Organizing Your Finances For Retirement

Organizing Your Finances For Retirement

You have reached the point of your life where retirement is approaching. Just one or two more years and you can slow down to enjoy the rewards of your hard work. Many people who are close to retirement have not organized their finances before they retire. When they start it, they end up disappointed because their financial reality is different from what they expected.

Everybody’s retirement goals are unique to them. Taking the steps below is a great way to organize yourself so that you are ready and comfortable with what your retirement will look like financially. Sitting down with a financial advisor for any of these steps can be an advantage, since they have the experience and resources that you may not be aware of.

Essential Steps

  1. Map out your current finances
  2. Find money by closing out unnecessary accounts
  3. Review your savings and investments
  4. Shop for new insurance rates
  5. Consolidate investments and credit cards
  6. Update your will, trust, and beneficiary information
  7. Inform your executor and/or family of your intentions

Understanding The Steps

  • Map out your current finances: To organize your financial future, you first need to know what your current finances are. Gather all of your bills and financial documents to see the whole picture in front of you. Look at other expenses like that morning coffee or buying lunches at work. You want to see what it all looks like to know what is coming in and what is going out.
  • Find money by closing out unnecessary accounts: Once you see the whole picture, prioritize your bills. Determine what is necessary, what is desired, and what can be closed out. You may even find previous 401k’s or other investments that you have forgotten about. To help with this, there are websites that can help you find dormant accounts that need to be closed. Your retirement budget may be different than your current one. The goal is to minimize your monthly expenditures to enjoy retirement. By finding this money now, you can make it work for you while you are still working.
  • Review your savings and investments: With this found money from your closed out accounts, use it to increase your various savings and investment accounts. A healthy savings plan is to put 10% of your income into a retirement savings account, 401k, or Individual Retirement Account (IRA). If you are already doing this, using this found money to increase your percentage to as little as 11% or 12% can make a big difference.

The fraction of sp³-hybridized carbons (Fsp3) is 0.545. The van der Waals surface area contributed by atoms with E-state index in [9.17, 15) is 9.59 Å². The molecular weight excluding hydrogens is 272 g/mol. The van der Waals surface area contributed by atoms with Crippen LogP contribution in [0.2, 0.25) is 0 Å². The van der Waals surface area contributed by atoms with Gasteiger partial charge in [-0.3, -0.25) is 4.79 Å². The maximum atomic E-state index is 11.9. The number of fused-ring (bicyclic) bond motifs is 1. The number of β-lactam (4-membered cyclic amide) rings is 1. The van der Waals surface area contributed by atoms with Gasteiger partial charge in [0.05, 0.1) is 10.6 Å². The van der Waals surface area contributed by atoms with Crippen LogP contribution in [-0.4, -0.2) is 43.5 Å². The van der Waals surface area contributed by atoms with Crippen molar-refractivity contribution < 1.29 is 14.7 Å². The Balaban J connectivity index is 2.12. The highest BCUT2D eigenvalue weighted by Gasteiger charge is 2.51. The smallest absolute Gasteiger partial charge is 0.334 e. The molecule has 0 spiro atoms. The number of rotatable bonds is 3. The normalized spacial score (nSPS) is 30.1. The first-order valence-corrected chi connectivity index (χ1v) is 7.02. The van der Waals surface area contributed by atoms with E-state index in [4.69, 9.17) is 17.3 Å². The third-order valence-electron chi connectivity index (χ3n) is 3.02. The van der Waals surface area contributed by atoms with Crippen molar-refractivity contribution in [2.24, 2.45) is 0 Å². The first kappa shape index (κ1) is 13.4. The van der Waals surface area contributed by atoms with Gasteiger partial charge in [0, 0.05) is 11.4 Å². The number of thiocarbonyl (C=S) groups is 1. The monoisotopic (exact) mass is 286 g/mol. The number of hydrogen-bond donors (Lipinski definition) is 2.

Learn what your social security retirement payment will be to help you plan your income. Knowing how this benefit will work into your monthly income can help you better strategize your personal savings payments.

  • Shop for new insurance rates: You may have had your insurance policy for years. They may have even dropped your rates since you first started with their company. Yet there may be another insurance policy that covers you just as well, for a lower cost and covers gaps in your policy that you may need. It will not hurt you to shop around for life, auto, medical, and your other insurance coverages. Every insurance company has their own methods, coverage advantages, and discount programs that may benefit you.

    About 50% of Americans can expect to require long-term medical care after the age of 65. This can be in the form of in-home therapy, moving to an assisted living facility, or other long-term care programs. Preparing your financial plan for possible late-stage medical care can protect you and your loved ones from this financial burden. Understand what limits your current insurance policies have to find coverage for your care.

  • Consolidate your investments and credit cards: Once you retire, your income may be lower than what you are currently accustomed too. Consolidate your investments to give you the biggest monthly or quarterly returns you can get.

    If you have more than one credit card, you may want to consolidate that debt onto one card. You can save money on your monthly payments compared to making payments on multiple cards. Remember, your ultimate goal is to maximize your income and minimize your monthly budget.

  • Update your will, trust, and beneficiary information: You and your beneficiaries may have changed their information since you first set it up. Your children may have moved, your daughter may have changed her last name, or you may have grandchildren that you want to make sure are taken care of.

    Contact your lawyer and your investment firms to update the beneficiary information to make sure it is current to avoid complications later on. Beneficiary information listed on your various accounts can supersede your will. Make sure your beneficiary information on your accounts matches up with your will.

  • Inform your executors and/or family of your intentions: A will or trust can only say so much. Have a discussion with the person who will be responsible for executing your will to let them know what you want and how you want it done. You may also want to create a list of accounts for them to save in a secure place, so that your executor will know what to do without surprises.

Making A Plan That Works

Going into retirement can be fill you with fear due to uncertainty. By following the above steps by creating an income plan can waylay that anxiety. Educating yourself on how your investments will pay out and what your retirement budget will look like is the best way of preparing for your future.